National Report: North Carolina Ranks Last in Protecting Kids from Tobacco
WASHINGTON, Dec. 6, 2012 /PRNewswire-USNewswire/ -- North Carolina is tied for last in the nation in funding programs to prevent kids from smoking and help smokers quit, according to a national report released today by a coalition of public health organizations.
This year, state lawmakers eliminated funding for North Carolina's tobacco prevention program, reducing funding from $17.3 million last year. As a result, North Carolina is one of four states that have budgeted zero state funds for tobacco prevention this year. The U.S. Centers for Disease Control and Prevention recommends that North Carolina provide $106.8 million a year for tobacco prevention programs.
Other key findings for North Carolina include:
- North Carolina this year will collect $433 million in revenue from the 1998 tobacco settlement and tobacco taxes, but will spend none of it on tobacco prevention programs.
- North Carolina is continuing some of its tobacco prevention and cessation efforts this year with $2.7 million from a federal block grant.
- The tobacco companies spend $321.3 million a year to market their products in North Carolina.
The annual report on states' funding of tobacco prevention programs, titled "Broken Promises to Our Children: The 1998 State Tobacco Settlement 14 Years Later," was released by the Campaign for Tobacco-Free Kids, American Heart Association, American Cancer Society Cancer Action Network, American Lung Association, the Robert Wood Johnson Foundation and Americans for Nonsmokers' Rights. The report assesses whether the states have kept their promise to use a significant portion of their settlement funds, as well as tobacco taxes, to reduce tobacco use.
North Carolina's tobacco prevention program has helped drive down smoking rates in the state. From 2001 to 2011, North Carolina reduced smoking among high school students by 44 percent (from 27.8 percent to 15.5 percent who smoke).
Despite this success, state lawmakers in 2011 abolished the Health and Wellness Trust Fund, which previously received 25 percent of the state's tobacco settlement funds and provided dedicated funding for the state's tobacco prevention and cessation program. The program was kept alive in Fiscal Year 2012 with $17.3 million in leftover trust fund dollars, but no new funding was provided this year.
"North Carolina is one of the most disappointing states in our report and has taken a giant step backward by eliminating funding for its successful tobacco prevention program," said Matthew L. Myers, President of the Campaign for Tobacco-Free Kids. "Unless state leaders act quickly to restore funding for tobacco prevention, North Carolina will pay a high price with more kids smoking, more lives lost to tobacco and higher tobacco-related health care costs. States are being truly penny-wise and pound-foolish when they fail to properly fund tobacco prevention programs."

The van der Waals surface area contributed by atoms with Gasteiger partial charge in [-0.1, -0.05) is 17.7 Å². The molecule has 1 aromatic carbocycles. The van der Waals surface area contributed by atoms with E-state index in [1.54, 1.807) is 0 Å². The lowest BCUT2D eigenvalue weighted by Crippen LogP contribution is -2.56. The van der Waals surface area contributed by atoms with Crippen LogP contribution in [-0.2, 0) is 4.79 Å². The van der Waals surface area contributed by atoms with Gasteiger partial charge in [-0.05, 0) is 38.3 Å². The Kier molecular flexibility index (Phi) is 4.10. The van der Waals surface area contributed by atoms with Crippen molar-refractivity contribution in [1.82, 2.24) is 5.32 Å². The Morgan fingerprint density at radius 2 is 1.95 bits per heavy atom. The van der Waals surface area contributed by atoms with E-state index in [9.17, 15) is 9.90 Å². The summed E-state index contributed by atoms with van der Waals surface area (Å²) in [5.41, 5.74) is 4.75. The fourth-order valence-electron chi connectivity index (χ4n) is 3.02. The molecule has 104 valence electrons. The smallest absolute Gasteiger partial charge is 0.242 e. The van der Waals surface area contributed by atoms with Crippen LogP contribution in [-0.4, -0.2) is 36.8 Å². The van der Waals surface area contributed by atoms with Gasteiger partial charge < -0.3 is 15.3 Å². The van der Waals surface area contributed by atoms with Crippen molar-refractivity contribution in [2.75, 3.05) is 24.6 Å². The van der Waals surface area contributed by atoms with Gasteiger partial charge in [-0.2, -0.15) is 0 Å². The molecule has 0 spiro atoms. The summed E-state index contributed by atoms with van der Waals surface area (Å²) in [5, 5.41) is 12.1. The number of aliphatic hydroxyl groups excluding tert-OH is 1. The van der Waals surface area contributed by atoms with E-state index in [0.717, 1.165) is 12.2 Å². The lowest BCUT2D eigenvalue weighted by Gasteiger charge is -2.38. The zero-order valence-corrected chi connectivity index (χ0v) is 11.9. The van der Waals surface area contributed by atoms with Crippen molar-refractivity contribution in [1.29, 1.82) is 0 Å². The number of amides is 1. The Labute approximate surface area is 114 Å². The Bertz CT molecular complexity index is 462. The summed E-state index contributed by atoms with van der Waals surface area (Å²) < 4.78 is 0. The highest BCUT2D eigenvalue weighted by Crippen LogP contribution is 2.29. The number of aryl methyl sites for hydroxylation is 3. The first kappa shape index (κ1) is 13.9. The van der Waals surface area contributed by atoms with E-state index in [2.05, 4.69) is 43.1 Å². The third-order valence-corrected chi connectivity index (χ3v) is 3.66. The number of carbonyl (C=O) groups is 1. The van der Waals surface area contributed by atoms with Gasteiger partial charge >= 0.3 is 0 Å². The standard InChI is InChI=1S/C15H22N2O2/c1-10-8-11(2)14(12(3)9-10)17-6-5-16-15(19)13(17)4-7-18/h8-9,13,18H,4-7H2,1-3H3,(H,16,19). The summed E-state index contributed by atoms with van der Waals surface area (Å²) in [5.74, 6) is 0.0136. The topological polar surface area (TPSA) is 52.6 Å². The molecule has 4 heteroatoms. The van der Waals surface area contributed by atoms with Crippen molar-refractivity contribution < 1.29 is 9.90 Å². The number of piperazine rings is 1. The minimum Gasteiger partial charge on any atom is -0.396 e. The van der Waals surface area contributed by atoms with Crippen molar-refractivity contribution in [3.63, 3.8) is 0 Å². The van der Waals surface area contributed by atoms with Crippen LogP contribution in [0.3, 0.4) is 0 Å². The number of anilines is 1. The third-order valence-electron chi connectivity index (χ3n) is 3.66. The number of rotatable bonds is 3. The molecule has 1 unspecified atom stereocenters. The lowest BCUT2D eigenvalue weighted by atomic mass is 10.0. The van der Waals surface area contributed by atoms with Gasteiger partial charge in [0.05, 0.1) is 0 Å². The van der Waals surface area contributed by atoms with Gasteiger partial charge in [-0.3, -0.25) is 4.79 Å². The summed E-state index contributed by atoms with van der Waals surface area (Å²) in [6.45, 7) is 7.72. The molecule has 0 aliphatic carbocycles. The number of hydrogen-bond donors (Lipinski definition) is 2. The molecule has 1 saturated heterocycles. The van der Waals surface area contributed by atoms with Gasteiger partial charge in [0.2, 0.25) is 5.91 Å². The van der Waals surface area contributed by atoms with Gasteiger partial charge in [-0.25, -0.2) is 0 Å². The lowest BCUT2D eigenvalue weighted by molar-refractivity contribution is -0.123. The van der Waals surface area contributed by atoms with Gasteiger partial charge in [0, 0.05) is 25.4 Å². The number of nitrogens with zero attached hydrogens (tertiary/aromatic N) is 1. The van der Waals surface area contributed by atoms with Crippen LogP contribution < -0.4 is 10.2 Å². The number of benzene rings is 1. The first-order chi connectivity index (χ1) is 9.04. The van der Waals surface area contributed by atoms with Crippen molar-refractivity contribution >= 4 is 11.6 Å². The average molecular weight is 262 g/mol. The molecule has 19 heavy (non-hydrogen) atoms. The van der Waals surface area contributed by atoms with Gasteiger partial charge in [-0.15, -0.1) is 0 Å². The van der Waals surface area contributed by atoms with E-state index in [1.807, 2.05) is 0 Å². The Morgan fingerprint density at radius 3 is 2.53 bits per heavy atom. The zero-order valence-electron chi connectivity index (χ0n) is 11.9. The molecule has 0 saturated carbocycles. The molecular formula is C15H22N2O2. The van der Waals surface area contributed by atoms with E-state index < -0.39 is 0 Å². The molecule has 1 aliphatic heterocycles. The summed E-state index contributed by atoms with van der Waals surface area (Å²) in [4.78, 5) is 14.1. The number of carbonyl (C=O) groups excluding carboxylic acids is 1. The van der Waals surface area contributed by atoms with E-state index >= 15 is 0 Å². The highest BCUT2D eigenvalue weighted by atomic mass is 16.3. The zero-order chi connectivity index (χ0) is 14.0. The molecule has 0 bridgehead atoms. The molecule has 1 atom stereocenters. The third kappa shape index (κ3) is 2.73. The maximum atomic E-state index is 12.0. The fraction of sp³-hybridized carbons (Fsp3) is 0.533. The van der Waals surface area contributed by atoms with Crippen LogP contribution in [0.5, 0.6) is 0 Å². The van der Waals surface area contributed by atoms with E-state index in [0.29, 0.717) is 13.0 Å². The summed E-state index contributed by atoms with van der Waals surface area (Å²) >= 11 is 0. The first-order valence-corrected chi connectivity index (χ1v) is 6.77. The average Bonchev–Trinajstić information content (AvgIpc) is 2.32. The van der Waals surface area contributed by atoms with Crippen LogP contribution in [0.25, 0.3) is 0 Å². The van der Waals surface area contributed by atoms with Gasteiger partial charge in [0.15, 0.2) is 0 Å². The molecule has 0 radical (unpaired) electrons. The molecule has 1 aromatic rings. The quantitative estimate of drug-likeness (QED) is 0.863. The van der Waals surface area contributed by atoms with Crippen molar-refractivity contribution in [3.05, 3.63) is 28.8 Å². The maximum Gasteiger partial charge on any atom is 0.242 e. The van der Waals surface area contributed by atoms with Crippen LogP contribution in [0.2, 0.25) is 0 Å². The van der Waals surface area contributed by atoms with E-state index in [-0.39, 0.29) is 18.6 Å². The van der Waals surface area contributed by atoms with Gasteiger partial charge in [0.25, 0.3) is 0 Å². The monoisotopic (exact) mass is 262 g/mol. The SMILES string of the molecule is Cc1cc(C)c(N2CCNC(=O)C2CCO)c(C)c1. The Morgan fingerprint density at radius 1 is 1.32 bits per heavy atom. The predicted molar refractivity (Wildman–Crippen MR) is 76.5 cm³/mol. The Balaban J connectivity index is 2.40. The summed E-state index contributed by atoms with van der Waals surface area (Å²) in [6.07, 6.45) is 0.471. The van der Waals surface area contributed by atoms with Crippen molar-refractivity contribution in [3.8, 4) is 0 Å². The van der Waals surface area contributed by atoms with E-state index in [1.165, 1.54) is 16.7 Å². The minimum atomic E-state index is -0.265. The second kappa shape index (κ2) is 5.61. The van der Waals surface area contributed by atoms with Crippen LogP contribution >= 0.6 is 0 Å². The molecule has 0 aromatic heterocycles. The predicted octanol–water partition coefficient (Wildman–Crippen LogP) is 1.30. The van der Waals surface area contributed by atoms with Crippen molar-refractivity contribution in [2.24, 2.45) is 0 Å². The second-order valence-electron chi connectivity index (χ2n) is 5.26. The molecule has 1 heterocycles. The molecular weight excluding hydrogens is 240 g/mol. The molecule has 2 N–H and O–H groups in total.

In North Carolina, 15.5 percent of high school students smoke, and 11,100 more kids become regular smokers each year. Tobacco annually claims 12,200 lives and costs the state $2.5 billion in health care bills.
Nationally, the report finds that most states are failing to adequately fund tobacco prevention and cessation programs. Key national findings of the report include:
- The states this year will collect $25.7 billion from the tobacco settlement and tobacco taxes, but will spend just 1.8 percent of it – $459.5 million – on tobacco prevention programs. This means the states are spending less than two cents of every dollar in tobacco revenue to fight tobacco use.
- States are falling woefully short of the CDC's recommended funding levels for tobacco prevention programs. Altogether, the states have budgeted just 12.4 percent of the $3.7 billion the CDC recommends.
- Only two states – Alaska and North Dakota – currently fund tobacco prevention programs at the CDC-recommended level.
As the nation implements health care reform, the report warns that states are missing a golden opportunity to reduce tobacco-related health care costs, which total $96 billion a year in the U.S. One study found that during the first 10 years of its tobacco prevention program, Washington state saved more than $5 in tobacco-related hospitalization costs for every $1 spent on the program.
Tobacco use is the leading preventable cause of death in the U.S., killing more than 400,000 people each year. Nationally, 19 percent of adults and 18.1 percent of high school students smoke.
More information, including the full report and state-specific information, can be obtained at www.tobaccofreekids.org/reports/settlements.
SOURCE Campaign for Tobacco-Free Kids